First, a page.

2014 is picking up where 2013 left off. Major development deals involving Chinese companies have already been announced in Wandsworth at the Ram Brewery and at Hertsmere House in Canary Wharf. There is now a growing sense of optimism in the development market: four major residential led regeneration projects are underway, at Earls Court, Kings Cross, Battersea Power Station and the Queen Elizabeth Olympic Park, which combined, will provide circa 20,000 new homes.

Furthermore, Londons improving infrastructure (Crossrail, Thames Tunnel and the Northern Line extension etc.), is reinforcing London as the pre-eminent global Capital and further growth in 2014 looks readily achievable.

Contact Charles on:
T 020 7368 4831
E cholland@marshandparsons.co.uk

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Anna Morley_lettings_manager_notting_hill

Anna Ambrose looks at the current demand from tenants and what may happen to rental prices in the current year

The start of 2014 came with an increased number of tenants looking to secure property, with an equally good number of available rental properties, following a shortage at the end of 2013. Between our Notting Hill, Holland Park and North Kensington offices, we registered over 200 new tenants in the first two days of 2014 - a good sign for the growing number of landlords in this area of London.

Whilst both tenants and landlords are making the most of this traditional peak, in some sectors of the market, principally the family house market, there is a shortage of good quality properties to satisfy the demand. Searches for the latter are dominated by international relocations into London, via our Corporate & Relocation Services team.

Enquiries coming from corporations tend to have significant budgets for their chosen areas - predominantly Notting Hill and Holland Park. Interestingly, in the last quarter of 2013 we had a 16% increase in the number of new corporate enquiries compared to the same period in 2012 - as well as an 11% increase in the number of searches that had a budget of more than 1,500 per week. As a result, we have recently secured multiple tenancies, with many large corporations including StatOil, Ratheon and CIMB Bank, on behalf of international relocatees.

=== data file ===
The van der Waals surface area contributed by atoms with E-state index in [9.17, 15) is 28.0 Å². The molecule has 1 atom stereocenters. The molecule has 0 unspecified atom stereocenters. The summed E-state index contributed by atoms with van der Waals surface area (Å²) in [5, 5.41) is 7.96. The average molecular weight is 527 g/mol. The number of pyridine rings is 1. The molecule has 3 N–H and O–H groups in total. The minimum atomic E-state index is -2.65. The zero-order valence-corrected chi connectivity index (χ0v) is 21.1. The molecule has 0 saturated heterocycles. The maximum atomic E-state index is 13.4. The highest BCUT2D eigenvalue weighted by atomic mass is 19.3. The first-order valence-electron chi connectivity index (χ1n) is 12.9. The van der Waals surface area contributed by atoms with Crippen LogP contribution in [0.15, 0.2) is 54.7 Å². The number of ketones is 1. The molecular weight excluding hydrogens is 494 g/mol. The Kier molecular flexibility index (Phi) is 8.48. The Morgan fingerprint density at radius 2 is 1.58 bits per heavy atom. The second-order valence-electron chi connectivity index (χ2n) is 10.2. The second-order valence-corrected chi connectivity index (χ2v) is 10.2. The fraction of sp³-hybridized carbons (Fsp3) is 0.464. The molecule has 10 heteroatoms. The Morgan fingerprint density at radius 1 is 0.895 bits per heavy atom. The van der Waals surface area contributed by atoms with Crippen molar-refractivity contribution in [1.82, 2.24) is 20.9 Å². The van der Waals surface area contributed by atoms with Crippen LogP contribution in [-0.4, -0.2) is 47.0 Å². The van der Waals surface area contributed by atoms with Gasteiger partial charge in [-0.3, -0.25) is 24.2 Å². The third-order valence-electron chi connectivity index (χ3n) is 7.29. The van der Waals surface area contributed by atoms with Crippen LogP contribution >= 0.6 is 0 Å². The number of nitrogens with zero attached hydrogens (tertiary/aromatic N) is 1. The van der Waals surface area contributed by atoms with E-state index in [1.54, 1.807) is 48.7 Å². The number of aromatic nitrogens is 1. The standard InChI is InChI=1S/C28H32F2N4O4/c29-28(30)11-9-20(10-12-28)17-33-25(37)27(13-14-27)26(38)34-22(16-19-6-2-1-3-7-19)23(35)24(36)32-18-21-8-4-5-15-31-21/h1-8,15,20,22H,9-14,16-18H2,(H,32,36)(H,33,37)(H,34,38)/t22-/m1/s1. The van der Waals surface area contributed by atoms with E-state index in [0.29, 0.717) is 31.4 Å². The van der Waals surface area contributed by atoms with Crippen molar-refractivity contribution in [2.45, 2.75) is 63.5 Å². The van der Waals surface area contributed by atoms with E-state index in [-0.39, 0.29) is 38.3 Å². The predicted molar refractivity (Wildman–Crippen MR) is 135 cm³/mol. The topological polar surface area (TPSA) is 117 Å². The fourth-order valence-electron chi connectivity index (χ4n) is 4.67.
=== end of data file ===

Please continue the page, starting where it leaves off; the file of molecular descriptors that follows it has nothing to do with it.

Good quality one-bedroom properties continue to be in the highest demand for young professionals, with tenants favouring spacious reception areas, open plan kitchen/dining areas and outside space, over an additional bedroom. Properties that fill this criteria are receiving multiple, competing bids and tenants are happy to pay a premium for the best quality apartments, in the best locations. Two- and three-bedroom flats continue to be popular with professional sharers, as long as they have equally good proportioned bedrooms.

As is often the case at the beginning of the year, we have seen a flurry of the so-called organised tenants, who serve their notice now, with a view to finding their new home in March. As a result, we are encouraging our landlords with existing tenancies in place, to think ahead and market their property in plenty of time. Our Renewals Department has reported an increase in the number of landlords looking to renew their contract at a higher rent but many are requesting more flexibility in the term of the renewal, in case they wish to sell their property in the near future.

The continued strength of the sales market in W11 and W10 has resulted in some very large price increases and so, the temptation to landlords to release their capital in a market where rental yields have softened, is starting to come to fruition. With this in mind, we may see rental price increases later in the year in line with a decline of available rental property in the area.

Contact Anna on:
T 020 7313 6911
E aambrose@marshandparsons.co.uk